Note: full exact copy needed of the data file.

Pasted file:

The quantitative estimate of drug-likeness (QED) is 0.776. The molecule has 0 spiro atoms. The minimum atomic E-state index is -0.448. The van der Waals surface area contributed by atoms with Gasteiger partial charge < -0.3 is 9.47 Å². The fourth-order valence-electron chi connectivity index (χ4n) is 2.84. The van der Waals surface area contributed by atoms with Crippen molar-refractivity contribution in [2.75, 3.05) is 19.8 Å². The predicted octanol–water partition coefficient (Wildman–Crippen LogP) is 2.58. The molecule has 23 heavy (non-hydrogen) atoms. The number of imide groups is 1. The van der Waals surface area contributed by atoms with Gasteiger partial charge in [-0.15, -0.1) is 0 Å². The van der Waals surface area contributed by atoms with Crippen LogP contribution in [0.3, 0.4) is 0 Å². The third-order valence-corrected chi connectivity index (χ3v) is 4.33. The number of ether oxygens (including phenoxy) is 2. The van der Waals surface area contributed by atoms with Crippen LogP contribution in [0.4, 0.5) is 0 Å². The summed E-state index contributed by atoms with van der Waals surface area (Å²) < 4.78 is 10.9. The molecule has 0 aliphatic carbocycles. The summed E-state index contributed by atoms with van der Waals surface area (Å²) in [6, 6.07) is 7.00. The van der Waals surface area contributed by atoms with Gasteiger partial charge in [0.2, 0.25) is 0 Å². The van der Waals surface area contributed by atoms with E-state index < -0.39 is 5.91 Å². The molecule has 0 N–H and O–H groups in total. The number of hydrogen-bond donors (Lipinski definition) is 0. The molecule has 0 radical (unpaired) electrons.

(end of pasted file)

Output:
The quantitative estimate of drug-likeness (QED) is 0.776. The molecule has 0 spiro atoms. The minimum atomic E-state index is -0.448. The van der Waals surface area contributed by atoms with Gasteiger partial charge < -0.3 is 9.47 Å². The fourth-order valence-electron chi connectivity index (χ4n) is 2.84. The van der Waals surface area contributed by atoms with Crippen molar-refractivity contribution in [2.75, 3.05) is 19.8 Å². The predicted octanol–water partition coefficient (Wildman–Crippen LogP) is 2.58. The molecule has 23 heavy (non-hydrogen) atoms. The number of imide groups is 1. The van der Waals surface area contributed by atoms with Gasteiger partial charge in [-0.15, -0.1) is 0 Å². The van der Waals surface area contributed by atoms with Crippen LogP contribution in [0.3, 0.4) is 0 Å². The third-order valence-corrected chi connectivity index (χ3v) is 4.33. The number of ether oxygens (including phenoxy) is 2. The van der Waals surface area contributed by atoms with Crippen LogP contribution in [0.4, 0.5) is 0 Å². The summed E-state index contributed by atoms with van der Waals surface area (Å²) < 4.78 is 10.9. The molecule has 0 aliphatic carbocycles. The summed E-state index contributed by atoms with van der Waals surface area (Å²) in [6, 6.07) is 7.00. The van der Waals surface area contributed by atoms with Gasteiger partial charge in [0.2, 0.25) is 0 Å². The van der Waals surface area contributed by atoms with E-state index < -0.39 is 5.91 Å². The molecule has 0 N–H and O–H groups in total. The number of hydrogen-bond donors (Lipinski definition) is 0. The molecule has 0 radical (unpaired) electrons.